Limited functionality available
The worlds of entertainment, media and government have increasingly focussed on transgender (‘trans’) issues, whereas the business world seems a little slower to catch on. Dr. Beauregard (Middlesex University Business School, UK), Dr. Arevshatian (Kingston University Business School, UK), Dr. Booth (London School of Economics and Political Science, UK) and Professor Whittle (Manchester Law School, UK) explored the issue of the lack of the trans voice within the workplace. The researchers found that only 17% (Beauregard et al., 2016) of the websites for major British organisations referenced trans individuals. The researchers concluded that trans voices are largely silent in the workplace, exploring possible causes and implications for both individuals and organisations.
This study aimed to illustrate the extent to which trans voices are heard or unheard in the workplace.
1. A search on each website’s diversity or employment pages
2. A manual search for keywords using the search function on the company website
3. A manual search using Google for the company’s name and keywords
While most companies referred to gender or sexual orientation, only a minority referenced trans individuals:
1. Whilst 97 organisations referenced gender, and 74 referenced sexual orientation, only 31 companies made relevant reference to trans individuals on their websites.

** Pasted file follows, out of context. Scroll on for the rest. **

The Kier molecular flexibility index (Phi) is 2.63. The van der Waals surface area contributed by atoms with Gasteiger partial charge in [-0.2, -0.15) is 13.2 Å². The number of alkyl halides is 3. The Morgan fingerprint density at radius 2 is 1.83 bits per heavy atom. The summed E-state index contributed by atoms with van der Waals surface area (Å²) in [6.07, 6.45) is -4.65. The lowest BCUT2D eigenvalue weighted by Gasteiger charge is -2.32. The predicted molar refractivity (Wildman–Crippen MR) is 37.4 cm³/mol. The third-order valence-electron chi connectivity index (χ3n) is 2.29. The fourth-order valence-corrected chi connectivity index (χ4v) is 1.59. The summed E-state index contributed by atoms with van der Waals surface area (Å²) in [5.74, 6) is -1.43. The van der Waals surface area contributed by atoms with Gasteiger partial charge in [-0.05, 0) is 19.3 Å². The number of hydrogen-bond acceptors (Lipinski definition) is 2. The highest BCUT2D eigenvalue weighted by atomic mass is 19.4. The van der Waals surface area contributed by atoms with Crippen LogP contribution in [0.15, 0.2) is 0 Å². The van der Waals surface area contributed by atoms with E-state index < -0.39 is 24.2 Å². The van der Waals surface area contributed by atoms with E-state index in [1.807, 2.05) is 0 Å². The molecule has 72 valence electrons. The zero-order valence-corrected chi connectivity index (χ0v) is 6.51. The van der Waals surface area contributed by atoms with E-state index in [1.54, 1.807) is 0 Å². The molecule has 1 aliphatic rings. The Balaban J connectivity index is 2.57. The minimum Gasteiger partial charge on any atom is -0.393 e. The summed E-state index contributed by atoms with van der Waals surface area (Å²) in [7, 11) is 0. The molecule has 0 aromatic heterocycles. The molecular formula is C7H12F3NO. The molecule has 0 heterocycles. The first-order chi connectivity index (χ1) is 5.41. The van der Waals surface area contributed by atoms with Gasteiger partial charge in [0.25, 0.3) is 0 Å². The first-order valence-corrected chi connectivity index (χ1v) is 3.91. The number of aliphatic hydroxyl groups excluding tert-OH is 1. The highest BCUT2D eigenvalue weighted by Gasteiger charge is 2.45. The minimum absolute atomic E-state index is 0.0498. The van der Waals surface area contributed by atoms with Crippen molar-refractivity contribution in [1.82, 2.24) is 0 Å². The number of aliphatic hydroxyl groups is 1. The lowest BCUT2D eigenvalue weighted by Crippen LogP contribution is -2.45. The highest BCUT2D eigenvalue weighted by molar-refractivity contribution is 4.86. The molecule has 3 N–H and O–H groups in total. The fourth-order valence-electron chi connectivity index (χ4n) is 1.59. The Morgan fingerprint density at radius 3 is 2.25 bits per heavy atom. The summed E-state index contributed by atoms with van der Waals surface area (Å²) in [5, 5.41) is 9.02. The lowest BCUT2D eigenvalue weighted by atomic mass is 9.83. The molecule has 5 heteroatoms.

2. Only 17 of those referring directly to transgender individuals (the other 14 made indirect references to ‘LGBT’)
3. The term that was used most often when referring to the trans community was ‘LGBT’, followed by ‘gender reassignment,’ ‘gender identity’ and/or ‘gender expression.’ This implies that companies view trans individuals as part of the larger LGBT group. Additionally, organisations may focus primarily on trans individuals who change their genders.
The researchers proposed five possible reasons for the lack of trans voice within organisations:
The findings above have several implications for organisations seeking to improve their inclusion of trans employees:
For more information, contact Andrew Vitaliti
To read the full article, see Beauregard, T. A., Arevshatian, L., Booth, J. E. and Whittle, S. (2016) “Listen carefully: transgender voices in the workplace.” The International Journal of Human Resource Management, DOI: 10.1080/09585192.2016.1234503.
Andrew Vitaliti is a Senior Analyst in our Governance, Regulation and Conduct group in Advisory in Sydney. His specialities include insurance and more broadly, all of financial services. He primarily assist clients with their conduct practices with a view of producing better consumer outcomes. His background includes working in market strategy at a large insurance carrier in Ohio the United States. Additionally, he also worked at the state legislature for Ohio. He also have received Masters in Business Administration from The Ohio State University, majoring in Strategy and International Business.